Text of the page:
With the Sunnyvale project effectively stalled, and the adjoining development in Poinciana Ave apparently still in the hands of receivers, it doesn't appear likely that the proposed new housing estates on the northside of Kingaroy will be getting underway any time soon

December 19, 2012

The South Burnett Regional Council today voted to turn down a $3.7 million Federal Government grant to build a road through the proposed Sunnyvale real estate development in Kingaroy.

The Council will instead ask CEO Ken McLoughlin to notify the Department of Families, Housing, Community Service and Indigenous Affairs (FAHCSIA) that it intends to withdraw from the funding agreement.

Council said it was doing so because the project’s developer was unable to provide sufficient security to ensure the completion of 250 lots, covering the SBRC’s potential liability under the agreement.

The decision may spell the end of the Sunnyvale project in its present form if the developers are unable to raise the millions of dollars the roadworks would require.

It could also set back the project by between 10 to 15 years.

The Sunnyvale link road which the SBRC will no longer build

A Troubled Development

The Sunnyvale development is the largest land development in the region and was approved by the South Burnett Regional Council in 2009.

It was brought to Kingaroy by Tapwood Developments, who proposed building 439 Residential A and B lots along with a business centre, shopping centre, tavern, motel, motorhome park, childcare centre, over-50s “lifestyle resort” and aged care centre.

It was to be built on land bordered by the Bunya Highway, Taylors Road, Fisher Street and Poinciana Avenue.

Soon after the development was approved, however, the developers ran into funding difficulties caused by the global financial crisis.

To break the deadlock, in late 2010 the Council encouraged the project’s developers to seek a grant from the Federal Government to help move the project forward.

At its July 18 meeting, councillors were told that FAHCSIA had agreed to provide a $3.7 million Affordable Housing grant to assist the project on the proviso that Sunnyvale’s developers offer 250 Residential A and B lots at a discounted price to help young couples and first home buyers enter the market.

The land would have been sold at market value but the buyers would later be refunded $16,000 for a Residential A lot or $11,800 for a Residential B lot after settlement.

The Affordable Housing grant is part of a $450 million, five-year national program being run by the Federal Government to help reduce the cost of new homes for homebuyers by assisting with infrastructure costs.

Consultations Raise Concerns

At the July 18 meeting the Council was split on whether it should accept the FAHCSIA grant or not.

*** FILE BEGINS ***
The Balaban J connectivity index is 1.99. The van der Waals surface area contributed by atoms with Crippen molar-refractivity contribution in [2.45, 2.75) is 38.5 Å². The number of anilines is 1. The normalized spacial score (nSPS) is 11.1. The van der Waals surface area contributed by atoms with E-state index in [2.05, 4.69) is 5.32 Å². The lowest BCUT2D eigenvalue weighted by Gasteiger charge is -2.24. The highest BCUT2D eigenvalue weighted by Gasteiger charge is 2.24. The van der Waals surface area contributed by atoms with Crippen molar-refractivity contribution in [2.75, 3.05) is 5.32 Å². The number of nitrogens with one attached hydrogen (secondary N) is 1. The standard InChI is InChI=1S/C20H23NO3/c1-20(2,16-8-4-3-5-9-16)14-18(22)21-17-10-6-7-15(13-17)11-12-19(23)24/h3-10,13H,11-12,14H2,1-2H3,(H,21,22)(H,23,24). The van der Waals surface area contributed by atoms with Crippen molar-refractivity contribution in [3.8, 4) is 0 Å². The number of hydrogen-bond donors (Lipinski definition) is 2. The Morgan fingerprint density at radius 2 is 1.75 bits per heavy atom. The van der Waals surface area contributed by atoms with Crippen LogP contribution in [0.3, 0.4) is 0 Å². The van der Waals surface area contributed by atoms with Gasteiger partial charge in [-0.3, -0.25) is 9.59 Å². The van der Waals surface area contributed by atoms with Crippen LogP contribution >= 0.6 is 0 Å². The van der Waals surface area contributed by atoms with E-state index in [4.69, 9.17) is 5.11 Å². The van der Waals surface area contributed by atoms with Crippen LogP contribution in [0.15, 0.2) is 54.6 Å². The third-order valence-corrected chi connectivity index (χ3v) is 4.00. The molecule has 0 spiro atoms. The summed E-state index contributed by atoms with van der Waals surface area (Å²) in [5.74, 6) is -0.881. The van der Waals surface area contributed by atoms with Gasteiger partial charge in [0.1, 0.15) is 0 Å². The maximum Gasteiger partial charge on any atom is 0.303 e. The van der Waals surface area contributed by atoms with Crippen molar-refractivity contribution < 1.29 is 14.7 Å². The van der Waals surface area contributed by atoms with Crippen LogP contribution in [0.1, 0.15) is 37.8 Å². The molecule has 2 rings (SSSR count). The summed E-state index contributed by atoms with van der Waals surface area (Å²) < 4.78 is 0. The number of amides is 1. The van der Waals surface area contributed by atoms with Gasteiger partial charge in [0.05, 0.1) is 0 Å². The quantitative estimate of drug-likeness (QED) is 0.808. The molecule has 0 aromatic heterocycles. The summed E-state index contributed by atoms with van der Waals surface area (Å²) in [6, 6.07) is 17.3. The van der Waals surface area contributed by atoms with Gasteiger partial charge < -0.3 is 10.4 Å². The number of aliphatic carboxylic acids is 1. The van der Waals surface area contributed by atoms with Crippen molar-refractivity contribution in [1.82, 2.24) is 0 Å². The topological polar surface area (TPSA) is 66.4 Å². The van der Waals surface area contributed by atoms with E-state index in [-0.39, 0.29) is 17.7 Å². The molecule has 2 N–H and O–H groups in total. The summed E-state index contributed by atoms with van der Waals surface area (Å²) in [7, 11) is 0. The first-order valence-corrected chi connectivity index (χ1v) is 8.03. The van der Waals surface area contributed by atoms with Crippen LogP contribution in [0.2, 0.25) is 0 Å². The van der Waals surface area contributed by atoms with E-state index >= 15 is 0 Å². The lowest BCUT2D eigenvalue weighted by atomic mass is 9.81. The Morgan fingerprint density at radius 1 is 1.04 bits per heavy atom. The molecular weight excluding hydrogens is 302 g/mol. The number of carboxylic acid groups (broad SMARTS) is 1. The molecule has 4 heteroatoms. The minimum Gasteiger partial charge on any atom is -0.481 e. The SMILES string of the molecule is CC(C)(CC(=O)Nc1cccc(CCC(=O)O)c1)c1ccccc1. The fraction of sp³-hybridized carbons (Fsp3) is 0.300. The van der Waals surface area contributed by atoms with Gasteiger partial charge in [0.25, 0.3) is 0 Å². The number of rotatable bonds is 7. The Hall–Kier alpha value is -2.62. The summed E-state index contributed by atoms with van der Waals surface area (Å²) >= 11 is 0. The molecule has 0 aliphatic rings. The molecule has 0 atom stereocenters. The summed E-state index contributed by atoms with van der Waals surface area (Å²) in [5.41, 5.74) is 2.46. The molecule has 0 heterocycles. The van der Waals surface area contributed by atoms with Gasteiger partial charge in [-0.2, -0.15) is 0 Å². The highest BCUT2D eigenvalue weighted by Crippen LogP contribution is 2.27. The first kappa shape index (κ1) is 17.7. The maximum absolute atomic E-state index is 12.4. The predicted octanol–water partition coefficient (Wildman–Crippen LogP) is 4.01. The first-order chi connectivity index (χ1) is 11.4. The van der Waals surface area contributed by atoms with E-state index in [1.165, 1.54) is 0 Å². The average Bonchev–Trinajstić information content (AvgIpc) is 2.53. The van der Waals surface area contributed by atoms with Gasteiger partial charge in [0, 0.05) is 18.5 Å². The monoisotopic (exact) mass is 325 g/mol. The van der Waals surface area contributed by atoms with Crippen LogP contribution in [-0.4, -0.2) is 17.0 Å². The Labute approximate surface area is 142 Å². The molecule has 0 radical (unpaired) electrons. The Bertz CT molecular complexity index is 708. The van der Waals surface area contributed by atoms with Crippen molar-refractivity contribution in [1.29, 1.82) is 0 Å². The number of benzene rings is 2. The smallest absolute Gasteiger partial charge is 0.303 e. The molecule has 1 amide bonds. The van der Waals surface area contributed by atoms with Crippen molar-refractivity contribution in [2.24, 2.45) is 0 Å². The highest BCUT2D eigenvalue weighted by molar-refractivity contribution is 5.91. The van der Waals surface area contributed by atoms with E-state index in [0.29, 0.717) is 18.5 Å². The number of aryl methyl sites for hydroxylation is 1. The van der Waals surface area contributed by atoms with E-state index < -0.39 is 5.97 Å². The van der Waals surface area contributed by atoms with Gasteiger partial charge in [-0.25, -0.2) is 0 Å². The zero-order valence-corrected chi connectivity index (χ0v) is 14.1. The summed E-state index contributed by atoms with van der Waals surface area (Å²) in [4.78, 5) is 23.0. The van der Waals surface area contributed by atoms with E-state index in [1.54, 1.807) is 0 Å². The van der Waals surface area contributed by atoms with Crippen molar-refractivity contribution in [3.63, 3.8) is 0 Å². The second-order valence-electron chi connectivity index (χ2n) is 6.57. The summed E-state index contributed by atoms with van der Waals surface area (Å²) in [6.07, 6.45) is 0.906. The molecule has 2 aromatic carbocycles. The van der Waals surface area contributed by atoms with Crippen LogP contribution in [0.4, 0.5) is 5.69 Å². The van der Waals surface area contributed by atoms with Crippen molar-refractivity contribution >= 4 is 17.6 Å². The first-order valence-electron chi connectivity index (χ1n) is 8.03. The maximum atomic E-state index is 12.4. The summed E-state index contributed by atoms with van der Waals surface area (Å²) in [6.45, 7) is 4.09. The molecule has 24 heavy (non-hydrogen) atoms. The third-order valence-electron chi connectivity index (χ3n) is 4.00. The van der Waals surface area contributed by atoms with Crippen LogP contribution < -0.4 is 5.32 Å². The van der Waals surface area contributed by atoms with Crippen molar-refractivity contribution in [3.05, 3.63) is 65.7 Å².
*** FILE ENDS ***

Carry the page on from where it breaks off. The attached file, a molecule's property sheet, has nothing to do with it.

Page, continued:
Several councillors expressed concerns that 250 “affordable housing” lots would swamp an already flat real estate market, putting further downward pressure on property prices.

There were also fears that local builders, real estate agents and other property developers would be adversely impacted by such an abundant availability of cheap properties, so the Council voted to hold a public consultation meeting before arriving at a final decision.

That meeting was held on July 23 – where these concerns and several others were raised – before the Council narrowly voted to proceed with the matter at a special meeting held two days later.

Opportunity Not Lost – Just Delayed

Speaking after today’s closed-session vote to reverse the July 25 decision, Mayor Wayne Kratzmann told southburnett.com.au he was personally sorry the Council would have to turn down the $3.7m grant to build the road.

However, he felt that there was no other responsible course of action.

“We’ve been holding meetings with the developers ever since July,” he said, “but we were unable to reach an agreement with them which would protect the interests of ratepayers.”

He said that if the SBRC had taken up the grant, the council would have had a $3.7m liability to discharge with the Commonwealth.

And because the developers were unable to provide Council with satisfactory security to ensure the completion of the 250 lots – either in the form of a bank guarantee or a first mortgage over the land – councillors felt they had no other choice than to withdraw from the project.

The Mayor said while this would likely mean that the development would now be delayed by between 10 and 15 years, he was confident it would still proceed at some time.

“It’s already been approved and it’s shovel ready,” he said.

“All it needs is proper funding to get going.”

southburnett.com.au attempted to contact Tapwood Developments today for comment but the company’s phone line was disconnected and its former web domains are no longer registered.